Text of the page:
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Andy Bates is known for his hearty street food. His modern twists on classic dishes are fuelled by his international travels and a passion for re-discovering and cooking great British food. As the gaffer of specialist food company ‘Eat My Pies’, Andy brings the best of British food back to the public, including classic tarts, pies, Scotch eggs and, of course, some tasty puddings.

Andy is a contributing chef for Food Network UK and has already had two successful series broadcast on the channel - Andy Bates Street Feasts and Andy Bates American Street Feasts. His latest series, Andy Bates Brazilian Street Feasts, launched in February 2014. All three series follow him as he travels across continents to explore the world of street food and find the stories and people behind the recipes. As a result, he has become a leading expert on street food, with regular appearances on the street food circuit. Andy, who lives by the quote "You should always finish on a little bit of pudding", has also written a cookbook offering modern twists on classic dishes.

Chef TV Blog Recipes 

On a global food adventure meeting inspiring people along the way.

Tacaca (Hot and Sour Soup)

Andy Bates

My quest to find the best of Brazil's street food has brought me to the largest city in the state of Amazonas, Manaus. Manaus was in incredible place - an urban metropolis in the middle of a tropical jungle, that is now home to over two million people. It may be a modern city, but when it comes to the food, it retains a strong Amazonian flavour. This is where I met up with Alice Souza, a born and bred Manaus resident and an expert on the local cuisine. Alice is passionate about her hometown and it's home grown ingredients. And she knows where to find all the best street food and the many stories that go along with the recipes. I asked Alice... What is the local dish that best describes home to her? And she told me that every time she comes back from a holiday she needs to have a bowl of Tacaca, it's the only dish that makes her feel at home. Alice took me to met Rosa Melo who took over the running of Tacaca de Gisela in 2004. Her soup has gained national recognition and was awarded the best in town. So what exactly is Tacaca? Alice explains that it is the ultimate indigenous legacy in Brazil. It is a shrimp soup that has a very sharp, distinctive flavour, which you apparently either love or hate... and it was exactly that ;)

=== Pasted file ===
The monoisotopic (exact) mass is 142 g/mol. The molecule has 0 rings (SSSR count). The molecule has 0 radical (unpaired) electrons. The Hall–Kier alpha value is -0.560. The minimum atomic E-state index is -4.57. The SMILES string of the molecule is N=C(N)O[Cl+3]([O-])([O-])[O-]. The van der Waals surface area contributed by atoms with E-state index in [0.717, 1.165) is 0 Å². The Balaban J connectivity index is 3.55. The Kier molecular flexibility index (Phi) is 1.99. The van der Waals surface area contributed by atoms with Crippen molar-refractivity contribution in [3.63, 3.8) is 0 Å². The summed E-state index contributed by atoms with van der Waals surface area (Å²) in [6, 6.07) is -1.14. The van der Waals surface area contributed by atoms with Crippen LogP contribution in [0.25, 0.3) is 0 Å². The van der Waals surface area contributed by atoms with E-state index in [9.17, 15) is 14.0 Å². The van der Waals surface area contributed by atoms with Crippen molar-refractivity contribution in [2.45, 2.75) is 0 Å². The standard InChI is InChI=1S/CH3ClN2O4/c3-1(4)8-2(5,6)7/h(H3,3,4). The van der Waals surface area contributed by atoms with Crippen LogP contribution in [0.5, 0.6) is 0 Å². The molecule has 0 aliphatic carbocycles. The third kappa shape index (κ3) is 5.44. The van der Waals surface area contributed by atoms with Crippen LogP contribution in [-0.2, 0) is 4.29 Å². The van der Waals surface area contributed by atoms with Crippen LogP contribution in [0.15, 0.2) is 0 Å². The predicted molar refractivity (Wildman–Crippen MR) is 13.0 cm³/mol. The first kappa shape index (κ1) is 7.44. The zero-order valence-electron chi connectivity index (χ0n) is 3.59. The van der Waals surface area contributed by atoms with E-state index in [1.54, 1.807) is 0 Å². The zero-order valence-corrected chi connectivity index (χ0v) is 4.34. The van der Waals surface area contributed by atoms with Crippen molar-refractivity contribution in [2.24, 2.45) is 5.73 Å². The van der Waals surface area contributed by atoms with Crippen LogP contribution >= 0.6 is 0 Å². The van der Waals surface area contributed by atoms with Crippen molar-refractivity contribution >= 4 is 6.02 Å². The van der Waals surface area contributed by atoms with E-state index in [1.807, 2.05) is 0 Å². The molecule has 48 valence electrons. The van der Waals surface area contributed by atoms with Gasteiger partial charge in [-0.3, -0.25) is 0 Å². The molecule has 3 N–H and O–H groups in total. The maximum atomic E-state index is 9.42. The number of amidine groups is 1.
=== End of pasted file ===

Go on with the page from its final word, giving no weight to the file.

andy-bates-hot-and-sour-soup
andy-bates-brazilian-streetfeasts

I asked Rosa says that people always try to guess the secret to her seasoning but she says you need to love what you do... and leave the rest to the experts! She produces over 400 litres of soup a week and has had to build an industrial kitchen a few metres away to meet the demand. The soup is served in bowls called cuias. They are made from the skin of the cuiera fruit and served with amazonian chicory. And when I asked for a spoon, I was told you can't eat or drink it, but rather you have to sip it (regardless of the weather) and then use a little wooden stick to eat the chicory and shrimps. And apparently, the amazonian chicory makes your mouth or lips numb. 

Well, I am not going to be able to make anything that is quite like this, but I have got a dish that is kind of up the same street. 


INGREDIENTS

FOR THE DUMPLINGS:

  • 150 grams minced pork
  • 150 grams raw tiger prawns, deveined and finely chopped
  • 1 spring onion, finely chopped
  • 2 teaspoons rice wine vinegar
  • 2 teaspoons cornflour
  • Sea salt and white pepper
  • 24 wonton wrappers

FOR THE SOUP:

  • 1.5 litres fresh chicken stock
  • 2 red chillies, finely sliced
  • Thumb-sized piece root ginger, sliced
  • 2 cloves garlic, bashed
  • 150 grams fresh shitake mushrooms, sliced
  • 1 tablespoon cornflour, mixed with 1 tablespoon cold water
  • 6 spring onions, finely sliced
  • Small bunch coriander, roughly chopped
  • Juice of 2 to 3 limes
  • Light soy sauce